He is the Founding President of the Singapore Institute of Directors and was the Past Chairman of its Governing Council. He has more than 30 years of senior management experience in both the public and private sectors. He was previously a member of the Corporate Governance Committee and the Council on Corporate Disclosure and Governance. He was a director and past Chairman of the Singapore International Chamber of Commerce. He was also a Council member of the Singapore Business Federation.
Mr Chew was a Member of Parliament from 1984 to 2006, and a former Deputy Speaker of the Singapore Parliament. A Colombo Plan scholar, he is a graduate in Industrial Engineering (1st Class Honours) and Economics from the University of Newcastle, Australia. He also received an Honorary Doctorate in Engineering from the same University. Professionally, Mr Chew is a fellow of the Singapore Institute of Directors and CPA Australia.
His current directorships in public companies listed on SGX include Bonvests Holdings Limited, Pharmesis International Ltd, Spindex Industries Limited, Sinopipe Holdings Limited, AusGroup Limited and Stratech Systems Limited.
He does not hold any share or share option in the Company. He attended all seven (7) Board Meetings held in the financial year. He is not related to any
Director and/or substantial shareholder of the Company, nor has any personal interest in any business involving the Company. He was last re-elected on April 25, 2013.
HSU MING HUNGExecutive Director
Mr Hsu Ming Hung, aged 55, was appointed to the Board on May 28, 1997 and is an executive director.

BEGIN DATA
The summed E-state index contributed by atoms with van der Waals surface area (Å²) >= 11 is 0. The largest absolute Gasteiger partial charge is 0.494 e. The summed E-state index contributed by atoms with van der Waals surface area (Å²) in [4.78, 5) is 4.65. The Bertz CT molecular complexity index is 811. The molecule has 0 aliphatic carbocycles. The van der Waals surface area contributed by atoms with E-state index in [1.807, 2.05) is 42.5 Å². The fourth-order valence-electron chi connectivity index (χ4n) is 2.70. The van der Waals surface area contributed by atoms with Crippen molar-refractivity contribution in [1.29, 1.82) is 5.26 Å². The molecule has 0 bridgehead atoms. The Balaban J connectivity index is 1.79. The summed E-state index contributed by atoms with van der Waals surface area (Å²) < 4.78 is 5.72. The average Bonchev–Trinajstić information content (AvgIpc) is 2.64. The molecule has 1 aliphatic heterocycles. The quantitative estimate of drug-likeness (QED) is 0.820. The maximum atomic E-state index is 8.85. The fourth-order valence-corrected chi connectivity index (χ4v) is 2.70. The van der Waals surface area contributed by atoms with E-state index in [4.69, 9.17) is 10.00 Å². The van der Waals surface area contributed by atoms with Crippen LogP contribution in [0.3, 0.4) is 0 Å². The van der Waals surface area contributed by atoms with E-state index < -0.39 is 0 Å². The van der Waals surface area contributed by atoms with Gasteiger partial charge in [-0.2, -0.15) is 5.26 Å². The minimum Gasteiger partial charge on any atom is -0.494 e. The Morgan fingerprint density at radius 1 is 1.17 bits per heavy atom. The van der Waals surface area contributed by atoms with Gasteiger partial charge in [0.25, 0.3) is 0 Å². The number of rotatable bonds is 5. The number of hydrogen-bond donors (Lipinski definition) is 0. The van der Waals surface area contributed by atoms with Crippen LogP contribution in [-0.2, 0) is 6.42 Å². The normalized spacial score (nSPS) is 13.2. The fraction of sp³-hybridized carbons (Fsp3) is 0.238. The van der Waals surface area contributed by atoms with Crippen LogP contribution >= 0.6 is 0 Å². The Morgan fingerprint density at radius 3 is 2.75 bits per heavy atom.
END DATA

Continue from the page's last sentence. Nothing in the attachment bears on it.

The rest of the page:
He is the General Manager of Huan Hsin Co (M) Sdn Bhd. He is responsible for the management of the Malaysia operations and assists the Managing Director in implementing, reviewing and verifying the overall corporate strategy and policies of the Group. He graduated from Nan Ya Industrial Training School, Taiwan in 1983 and has been with the Group for more than 15 years.
He does not hold any share option but holds 750,000 shares in the Company. He attended all seven (7) Board Meetings held in the financial year. He is the nephew of Messrs Hsu Hung Chun and Hsu Cheng Chien. He was last re-elected on April 25, 2013.
CHANG SHIH HSINGExecutive Director
Mr Chang Shih Hsing, aged 54, was appointed to the Board on May 28, 1997 and is an executive director.
He is the General Manager of Shanghai Huan Hsin Electronics Co., Ltd. As the head of the production division, he is responsible for the technical aspects of the operations, quality management and research and development. He also oversees employee training programs and human resource development and management. He has a general diploma and has been with the Group since 1985. He does not hold any share option but holds directly 2,090,066 shares in the Company. He attended six (6) of the seven (7) Board Meetings held in the financial year. He is the brother-in-law of Mr Hsu Hung Chun. He was last re-elected on April 28, 2014.